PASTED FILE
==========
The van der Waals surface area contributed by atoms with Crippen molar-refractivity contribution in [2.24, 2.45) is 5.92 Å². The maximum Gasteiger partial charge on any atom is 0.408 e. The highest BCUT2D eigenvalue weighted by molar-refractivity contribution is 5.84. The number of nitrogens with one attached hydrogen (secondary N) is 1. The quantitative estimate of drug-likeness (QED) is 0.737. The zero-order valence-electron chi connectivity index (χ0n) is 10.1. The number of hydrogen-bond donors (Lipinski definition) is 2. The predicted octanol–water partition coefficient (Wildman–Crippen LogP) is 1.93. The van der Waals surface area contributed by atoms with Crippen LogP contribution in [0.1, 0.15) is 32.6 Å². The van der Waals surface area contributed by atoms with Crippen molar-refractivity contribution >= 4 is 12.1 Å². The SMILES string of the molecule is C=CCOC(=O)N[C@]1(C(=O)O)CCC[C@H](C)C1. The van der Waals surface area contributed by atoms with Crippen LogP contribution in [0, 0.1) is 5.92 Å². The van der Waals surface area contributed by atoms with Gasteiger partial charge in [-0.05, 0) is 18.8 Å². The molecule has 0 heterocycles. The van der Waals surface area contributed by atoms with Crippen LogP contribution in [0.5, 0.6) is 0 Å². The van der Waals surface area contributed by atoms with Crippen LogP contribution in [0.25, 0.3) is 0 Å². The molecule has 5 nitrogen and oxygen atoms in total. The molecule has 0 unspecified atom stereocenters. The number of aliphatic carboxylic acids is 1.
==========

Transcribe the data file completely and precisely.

The van der Waals surface area contributed by atoms with Crippen molar-refractivity contribution in [2.24, 2.45) is 5.92 Å². The maximum Gasteiger partial charge on any atom is 0.408 e. The highest BCUT2D eigenvalue weighted by molar-refractivity contribution is 5.84. The number of nitrogens with one attached hydrogen (secondary N) is 1. The quantitative estimate of drug-likeness (QED) is 0.737. The zero-order valence-electron chi connectivity index (χ0n) is 10.1. The number of hydrogen-bond donors (Lipinski definition) is 2. The predicted octanol–water partition coefficient (Wildman–Crippen LogP) is 1.93. The van der Waals surface area contributed by atoms with Crippen LogP contribution in [0.1, 0.15) is 32.6 Å². The van der Waals surface area contributed by atoms with Crippen molar-refractivity contribution >= 4 is 12.1 Å². The SMILES string of the molecule is C=CCOC(=O)N[C@]1(C(=O)O)CCC[C@H](C)C1. The van der Waals surface area contributed by atoms with Crippen LogP contribution in [0, 0.1) is 5.92 Å². The van der Waals surface area contributed by atoms with Gasteiger partial charge in [-0.05, 0) is 18.8 Å². The molecule has 0 heterocycles. The van der Waals surface area contributed by atoms with Crippen LogP contribution in [0.5, 0.6) is 0 Å². The van der Waals surface area contributed by atoms with Crippen LogP contribution in [0.25, 0.3) is 0 Å². The molecule has 5 nitrogen and oxygen atoms in total. The molecule has 0 unspecified atom stereocenters. The number of aliphatic carboxylic acids is 1.